When Stephanie Strow tells people she teaches seventh grade, she usually can predict the response.
They either tell the Fairhaven Middle School teacher that she's brave for tackling such a notoriously tricky age or wonder aloud why, of all the grades, she chose seventh.
She always imagined herself teaching fifth grade, she said, but after her first day teaching seventh, she fell in love.
"The amount of laughter we have here, the things they teach me and the things they teach each other, they're pretty darn amazing," she said of her students.
After 13 years of teaching, Strow is being honored with the Golden Apple Award Friday, Feb. 1. The awards, put on by KCTS 9 since 1992, honor teachers and schools throughout the state that are making a positive impact on learning. Strow is one of seven teachers getting an award this year. Nooksack Valley High School also is getting a Golden Apple Pathways to Excellence award.
"When I first found out, it just felt really good to be acknowledged at that level," Strow said. "And I was just kind of in disbelief that of all the teachers in Washington state, they chose me."
Fairhaven Principal Michelle Kuss-Cybula wasn't nearly as surprised that the social studies teacher was being honored.
"She just brings history to life, like you're actually living in the medieval era or whatever the topic is. Her room just transforms," Kuss-Cybula said. "She's a powerful teacher. She hooks kids as soon as they walk in the door. It's just so energetic. You walk in there and you can feel the pulse."
Each year since 2004, Strow's students have completed a social action project, in which students choose a broad issue that interests them - from poverty to bullying - then narrow their focus and share what they learn with classmates, friends and family. Some go beyond that. One student started a baby formula bank at her church for mothers in need. Instead of asking for gifts for their birthdays, many of the students will ask for donations to charities connected to their issues. The project has spread to all seventh-grade classes at the school.
"They don't have to wait until they're older to make the world a better place" she said. "They can do it now."
She's both nervous and excited, she said, to accept the award Friday in Seattle and get to talk about the good things middle-schoolers are capable of. But she's a little worried that she'll freeze up or say the wrong thing or trip on her way to the podium.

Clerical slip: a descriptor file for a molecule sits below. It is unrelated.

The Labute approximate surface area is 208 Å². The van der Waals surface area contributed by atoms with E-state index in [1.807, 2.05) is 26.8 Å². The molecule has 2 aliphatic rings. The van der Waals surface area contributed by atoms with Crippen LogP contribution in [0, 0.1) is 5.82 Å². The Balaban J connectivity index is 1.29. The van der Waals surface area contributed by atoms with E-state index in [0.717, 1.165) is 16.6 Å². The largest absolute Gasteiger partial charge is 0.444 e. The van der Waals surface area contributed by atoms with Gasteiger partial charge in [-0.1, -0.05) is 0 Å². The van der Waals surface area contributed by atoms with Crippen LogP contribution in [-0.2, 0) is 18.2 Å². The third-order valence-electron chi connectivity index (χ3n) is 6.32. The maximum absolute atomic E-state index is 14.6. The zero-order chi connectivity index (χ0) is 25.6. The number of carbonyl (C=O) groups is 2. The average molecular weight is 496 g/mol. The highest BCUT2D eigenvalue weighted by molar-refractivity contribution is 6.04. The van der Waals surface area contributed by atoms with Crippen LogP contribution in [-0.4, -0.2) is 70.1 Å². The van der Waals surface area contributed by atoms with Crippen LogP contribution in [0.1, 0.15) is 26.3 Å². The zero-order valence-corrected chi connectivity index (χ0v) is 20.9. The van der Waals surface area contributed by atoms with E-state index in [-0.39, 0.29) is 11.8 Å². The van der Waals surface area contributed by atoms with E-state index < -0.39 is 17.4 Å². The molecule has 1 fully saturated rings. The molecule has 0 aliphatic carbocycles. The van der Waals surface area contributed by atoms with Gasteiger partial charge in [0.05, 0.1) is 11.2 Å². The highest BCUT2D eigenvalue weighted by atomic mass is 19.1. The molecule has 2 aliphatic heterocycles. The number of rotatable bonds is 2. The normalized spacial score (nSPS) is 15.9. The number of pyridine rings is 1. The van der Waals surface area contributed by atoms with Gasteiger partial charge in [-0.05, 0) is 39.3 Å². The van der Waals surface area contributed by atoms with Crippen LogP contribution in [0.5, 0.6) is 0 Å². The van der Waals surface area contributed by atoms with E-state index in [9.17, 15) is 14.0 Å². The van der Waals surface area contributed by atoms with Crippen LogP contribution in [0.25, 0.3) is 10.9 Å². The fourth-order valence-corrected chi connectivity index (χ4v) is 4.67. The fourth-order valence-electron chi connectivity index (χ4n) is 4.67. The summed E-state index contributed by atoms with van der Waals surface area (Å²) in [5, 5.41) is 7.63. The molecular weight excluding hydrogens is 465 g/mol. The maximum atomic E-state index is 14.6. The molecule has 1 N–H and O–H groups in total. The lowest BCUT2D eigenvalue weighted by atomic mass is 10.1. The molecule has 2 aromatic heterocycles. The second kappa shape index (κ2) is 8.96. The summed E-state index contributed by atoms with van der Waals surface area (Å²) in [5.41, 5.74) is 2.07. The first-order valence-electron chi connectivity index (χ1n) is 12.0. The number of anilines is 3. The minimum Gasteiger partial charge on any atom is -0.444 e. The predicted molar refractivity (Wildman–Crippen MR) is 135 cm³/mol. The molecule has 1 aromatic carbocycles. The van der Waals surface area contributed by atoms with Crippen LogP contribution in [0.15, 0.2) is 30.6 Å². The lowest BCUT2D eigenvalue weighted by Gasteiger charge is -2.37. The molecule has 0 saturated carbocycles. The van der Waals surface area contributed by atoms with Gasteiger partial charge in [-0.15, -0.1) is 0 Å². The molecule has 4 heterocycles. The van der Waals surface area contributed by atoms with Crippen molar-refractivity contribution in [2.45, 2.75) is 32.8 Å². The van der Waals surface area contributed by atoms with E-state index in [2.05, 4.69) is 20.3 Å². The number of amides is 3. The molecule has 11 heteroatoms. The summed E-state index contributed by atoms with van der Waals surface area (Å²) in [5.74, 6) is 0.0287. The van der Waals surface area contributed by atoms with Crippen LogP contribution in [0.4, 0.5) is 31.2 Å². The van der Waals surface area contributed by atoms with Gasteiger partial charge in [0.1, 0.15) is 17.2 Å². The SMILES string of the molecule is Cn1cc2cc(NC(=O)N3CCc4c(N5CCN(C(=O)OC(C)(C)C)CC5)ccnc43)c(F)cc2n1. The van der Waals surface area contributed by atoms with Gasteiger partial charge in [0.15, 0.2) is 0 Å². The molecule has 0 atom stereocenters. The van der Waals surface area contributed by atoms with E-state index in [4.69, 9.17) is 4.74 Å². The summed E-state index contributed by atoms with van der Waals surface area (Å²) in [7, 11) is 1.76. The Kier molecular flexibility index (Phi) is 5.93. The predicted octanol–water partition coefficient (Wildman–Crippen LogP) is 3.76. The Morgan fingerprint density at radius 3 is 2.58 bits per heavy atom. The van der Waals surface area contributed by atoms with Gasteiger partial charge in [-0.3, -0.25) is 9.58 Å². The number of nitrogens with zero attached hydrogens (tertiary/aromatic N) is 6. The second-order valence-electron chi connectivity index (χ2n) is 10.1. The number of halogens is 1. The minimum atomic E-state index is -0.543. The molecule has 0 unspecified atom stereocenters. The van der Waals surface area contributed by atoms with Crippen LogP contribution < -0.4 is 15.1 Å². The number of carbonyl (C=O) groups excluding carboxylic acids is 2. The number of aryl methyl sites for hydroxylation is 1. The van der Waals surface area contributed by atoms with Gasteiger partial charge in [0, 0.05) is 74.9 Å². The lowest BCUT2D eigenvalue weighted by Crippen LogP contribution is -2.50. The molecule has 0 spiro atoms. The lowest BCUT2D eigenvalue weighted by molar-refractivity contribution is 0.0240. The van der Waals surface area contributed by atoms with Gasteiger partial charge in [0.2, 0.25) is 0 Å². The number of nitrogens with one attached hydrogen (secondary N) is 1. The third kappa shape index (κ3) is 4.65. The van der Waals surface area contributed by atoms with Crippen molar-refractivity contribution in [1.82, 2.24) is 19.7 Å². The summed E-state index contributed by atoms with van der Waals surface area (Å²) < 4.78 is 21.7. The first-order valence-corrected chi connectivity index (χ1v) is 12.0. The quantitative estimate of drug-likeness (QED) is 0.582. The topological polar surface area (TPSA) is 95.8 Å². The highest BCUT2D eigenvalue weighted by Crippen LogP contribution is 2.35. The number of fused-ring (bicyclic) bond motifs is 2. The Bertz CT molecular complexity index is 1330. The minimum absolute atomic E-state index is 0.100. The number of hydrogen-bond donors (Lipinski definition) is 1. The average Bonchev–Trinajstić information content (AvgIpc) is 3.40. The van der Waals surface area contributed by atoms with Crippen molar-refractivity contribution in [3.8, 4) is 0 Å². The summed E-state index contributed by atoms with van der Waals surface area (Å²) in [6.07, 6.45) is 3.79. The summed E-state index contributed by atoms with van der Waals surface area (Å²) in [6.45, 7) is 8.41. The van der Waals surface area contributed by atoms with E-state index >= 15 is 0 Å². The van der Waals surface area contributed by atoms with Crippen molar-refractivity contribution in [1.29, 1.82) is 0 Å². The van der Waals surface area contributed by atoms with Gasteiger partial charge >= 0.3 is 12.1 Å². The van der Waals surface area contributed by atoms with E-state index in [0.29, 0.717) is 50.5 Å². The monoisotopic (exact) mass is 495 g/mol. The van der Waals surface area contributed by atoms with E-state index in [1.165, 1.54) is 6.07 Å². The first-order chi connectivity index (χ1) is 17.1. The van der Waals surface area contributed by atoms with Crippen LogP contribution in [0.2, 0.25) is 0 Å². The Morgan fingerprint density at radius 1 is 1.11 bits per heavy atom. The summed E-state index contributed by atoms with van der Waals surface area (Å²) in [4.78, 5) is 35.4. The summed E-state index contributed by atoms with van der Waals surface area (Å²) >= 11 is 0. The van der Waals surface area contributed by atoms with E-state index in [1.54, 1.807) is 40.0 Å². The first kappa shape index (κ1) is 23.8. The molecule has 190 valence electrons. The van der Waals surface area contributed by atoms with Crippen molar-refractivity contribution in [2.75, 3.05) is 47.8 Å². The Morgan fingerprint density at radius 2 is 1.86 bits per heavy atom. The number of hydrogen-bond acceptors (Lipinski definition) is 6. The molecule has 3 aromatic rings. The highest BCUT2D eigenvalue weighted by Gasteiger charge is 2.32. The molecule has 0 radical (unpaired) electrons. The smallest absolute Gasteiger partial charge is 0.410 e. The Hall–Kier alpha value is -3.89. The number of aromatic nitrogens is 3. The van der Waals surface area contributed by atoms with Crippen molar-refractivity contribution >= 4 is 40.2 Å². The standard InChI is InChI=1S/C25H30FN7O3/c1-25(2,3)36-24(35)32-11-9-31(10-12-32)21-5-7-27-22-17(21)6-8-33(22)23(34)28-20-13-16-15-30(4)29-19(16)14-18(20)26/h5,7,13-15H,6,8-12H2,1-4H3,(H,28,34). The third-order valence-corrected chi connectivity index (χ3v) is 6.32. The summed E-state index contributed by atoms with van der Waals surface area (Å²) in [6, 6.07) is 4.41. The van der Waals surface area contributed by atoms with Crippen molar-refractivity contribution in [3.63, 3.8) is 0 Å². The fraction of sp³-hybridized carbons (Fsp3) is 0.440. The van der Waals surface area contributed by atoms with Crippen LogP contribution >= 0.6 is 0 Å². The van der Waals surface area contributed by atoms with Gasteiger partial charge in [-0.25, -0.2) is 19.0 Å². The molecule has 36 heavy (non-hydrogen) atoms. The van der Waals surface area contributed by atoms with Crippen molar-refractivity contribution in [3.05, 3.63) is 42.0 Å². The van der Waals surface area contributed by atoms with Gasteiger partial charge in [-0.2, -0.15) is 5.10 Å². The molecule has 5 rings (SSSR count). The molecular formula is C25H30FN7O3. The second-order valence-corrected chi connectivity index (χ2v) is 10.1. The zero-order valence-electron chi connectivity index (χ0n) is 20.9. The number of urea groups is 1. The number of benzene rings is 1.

She's talked to her students about the award and her nerves. They've asked her to bring in the video of her acceptance speech. She's agreed, no matter how it goes.
"If I fly flat on my face, I will show it to them," she said, "because they need to see that Strow fell down and she got back up and kept going."
NOOKSACK CLOSING THE GAP
For Nooksack Valley High School Principal Matt Galley, winning the Pathways to Excellence award helps confirm that the work the district started 10 years ago to improve teaching and learning is paying off.
"We look at it as a high school award, but it really does speak to our entire system's shift in terms of focus on teacher practice and leadership practice that needed to change in order for us to get to this level," Galley said. "High school really is the culmination of the entire system."
The Pathways to Excellence award is new this year and focuses on schools that are making significant strides to close achievement and opportunity gaps. Over the past 10 years at Nooksack Valley High, the number of Hispanic students at proficiency in 10th-grade reading has increased from 15 percent to 75 percent, while the number demonstrating proficiency in 10th-grade writing has risen from 39 percent to 81 percent, according to KCTS.
"It's a nice confirmation that we're on the right track, but every year we have new kids coming in with different abilities," Galley said. "But we still need to be as passionate about what we do whether or not we're getting an award for it. There are still some kids we could look at and say they're not where they need to be. We're not at 100 percent yet."
If anything, he said, the award is going to make staff at the school work even harder.